Now, it’s time to have a look at each of the 15 locations that are included in the World Heritage Site – which may also help you decide which of the Thessaloniki churches you would like to visit.
Thessaloniki’s World Heritage locations
- Hagia Sophia
- Church of St Panteleimon
- Church of the Saviour
- Church of Acheiropoietos
- Church of Panagia Chalkeon
- Church of St Demetrius
- Church of Prophet Elijah
- Latomos Monastery
- Vlatades Monastery
- Church of St Nicholas Orphanos
- Church of St Catherine
- Church of the Holy Apostles
- Byzantine Bath
- City Walls
Let’s start with the Rotunda, which is one of the oldest monuments in Thessaloniki. It was once part of a much larger group of monuments called the Palace of Galerius, built by the Roman Emperor Galerius (whose palace in Serbia, Felix Romuliana, is also a World Heritage Site).
The Rotunda was built in the early 4th century and is an enormous circular building with walls that are up to six metres thick, and a high domed roof.
The central area feels cavernous these days, but it would once have been filled with people when it was used as a church. (It was originally intended to be a mausoleum for Galerius, and later became a mosque.)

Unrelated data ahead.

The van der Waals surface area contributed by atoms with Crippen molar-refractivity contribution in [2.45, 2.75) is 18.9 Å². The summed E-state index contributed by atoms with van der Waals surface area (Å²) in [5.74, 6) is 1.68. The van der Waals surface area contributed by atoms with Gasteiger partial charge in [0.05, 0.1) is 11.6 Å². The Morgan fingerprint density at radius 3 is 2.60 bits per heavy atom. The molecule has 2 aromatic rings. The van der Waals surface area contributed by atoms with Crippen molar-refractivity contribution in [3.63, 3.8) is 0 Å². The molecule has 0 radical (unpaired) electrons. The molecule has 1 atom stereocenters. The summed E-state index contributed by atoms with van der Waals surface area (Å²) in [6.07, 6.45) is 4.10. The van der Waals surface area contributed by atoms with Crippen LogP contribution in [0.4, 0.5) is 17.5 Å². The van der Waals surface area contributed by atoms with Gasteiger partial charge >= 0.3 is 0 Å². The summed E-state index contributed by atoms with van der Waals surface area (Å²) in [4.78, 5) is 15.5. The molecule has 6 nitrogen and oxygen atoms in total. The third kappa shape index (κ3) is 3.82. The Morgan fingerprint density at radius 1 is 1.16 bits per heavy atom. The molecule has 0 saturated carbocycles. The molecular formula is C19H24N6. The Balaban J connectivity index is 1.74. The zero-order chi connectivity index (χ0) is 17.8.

The walls and ceiling were once covered in vibrant mosaics and, although most are now gone, there are fragments still in place that give you an idea of how they might’ve looked.
The Rotunda is the only of the World Heritage locations to have an entrance fee. It costs €6 for adults and €3 for concession.
The Rotunda is open in winter from 08:00 – 17:00 and in summer from 08:00 – 19:00.
Even if you are short of time, the Hagia Sophia (also know as Church of St. Sophia) is one of the main attractions of Thessaloniki, and well worth visiting.
The current structure of the Hagia Sophia was built in the 7th century, although there was a church here from as early as the 3rd century. It’s one of the oldest and most important in the city.
Inside, there are several different areas that you’ll be able to explore, each filled with stunning mosaics and wall paintings. The iconostasis (the screens that separate the sanctuary from the nave) is particularly noteworthy, decorated with gilded shapes and painted portraits.
Church of St Panteleimon
Between the Rotunda and Hagia Sophia, is the Church of St Panteleimon, built in the late 13th century. If you’re short of time, this is a good one to visit to see an example of a later Byzantine church.
The Church of St Panteleimon is quite small and the large chandelier hanging in the central room dominates the space. It won’t take long to see, and it’s likely you’ll be the only person there.
Paintings hang on the exposed brick walls inside while, outside, you can get a good sense of the shape of the architecture during this period.
Church of the Saviour